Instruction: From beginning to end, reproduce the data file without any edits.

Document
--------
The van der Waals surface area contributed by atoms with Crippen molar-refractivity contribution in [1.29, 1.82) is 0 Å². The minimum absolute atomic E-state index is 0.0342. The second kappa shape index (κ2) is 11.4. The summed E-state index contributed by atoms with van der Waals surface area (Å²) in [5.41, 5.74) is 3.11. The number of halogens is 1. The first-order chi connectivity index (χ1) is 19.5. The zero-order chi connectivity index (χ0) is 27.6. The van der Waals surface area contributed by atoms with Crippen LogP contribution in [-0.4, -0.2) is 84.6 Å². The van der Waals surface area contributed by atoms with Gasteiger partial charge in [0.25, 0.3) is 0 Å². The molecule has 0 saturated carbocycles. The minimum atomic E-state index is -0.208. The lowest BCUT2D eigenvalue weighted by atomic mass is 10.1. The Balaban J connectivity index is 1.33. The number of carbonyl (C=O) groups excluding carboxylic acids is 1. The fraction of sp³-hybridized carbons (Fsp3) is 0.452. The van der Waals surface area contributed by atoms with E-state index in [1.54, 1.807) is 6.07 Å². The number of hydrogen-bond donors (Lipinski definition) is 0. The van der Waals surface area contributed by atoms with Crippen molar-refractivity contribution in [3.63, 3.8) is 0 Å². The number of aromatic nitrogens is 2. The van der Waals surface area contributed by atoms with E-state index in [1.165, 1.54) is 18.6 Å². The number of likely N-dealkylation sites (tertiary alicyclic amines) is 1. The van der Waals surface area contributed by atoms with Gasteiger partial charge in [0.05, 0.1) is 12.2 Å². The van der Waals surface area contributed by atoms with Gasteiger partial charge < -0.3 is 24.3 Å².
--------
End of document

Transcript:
The van der Waals surface area contributed by atoms with Crippen molar-refractivity contribution in [1.29, 1.82) is 0 Å². The minimum absolute atomic E-state index is 0.0342. The second kappa shape index (κ2) is 11.4. The summed E-state index contributed by atoms with van der Waals surface area (Å²) in [5.41, 5.74) is 3.11. The number of halogens is 1. The first-order chi connectivity index (χ1) is 19.5. The zero-order chi connectivity index (χ0) is 27.6. The van der Waals surface area contributed by atoms with Crippen LogP contribution in [-0.4, -0.2) is 84.6 Å². The van der Waals surface area contributed by atoms with Gasteiger partial charge in [0.25, 0.3) is 0 Å². The molecule has 0 saturated carbocycles. The minimum atomic E-state index is -0.208. The lowest BCUT2D eigenvalue weighted by atomic mass is 10.1. The Balaban J connectivity index is 1.33. The number of carbonyl (C=O) groups excluding carboxylic acids is 1. The fraction of sp³-hybridized carbons (Fsp3) is 0.452. The van der Waals surface area contributed by atoms with E-state index in [1.54, 1.807) is 6.07 Å². The number of hydrogen-bond donors (Lipinski definition) is 0. The van der Waals surface area contributed by atoms with Crippen molar-refractivity contribution in [3.63, 3.8) is 0 Å². The number of aromatic nitrogens is 2. The van der Waals surface area contributed by atoms with E-state index in [1.165, 1.54) is 18.6 Å². The number of likely N-dealkylation sites (tertiary alicyclic amines) is 1. The van der Waals surface area contributed by atoms with Gasteiger partial charge in [0.05, 0.1) is 12.2 Å². The van der Waals surface area contributed by atoms with Gasteiger partial charge < -0.3 is 24.3 Å².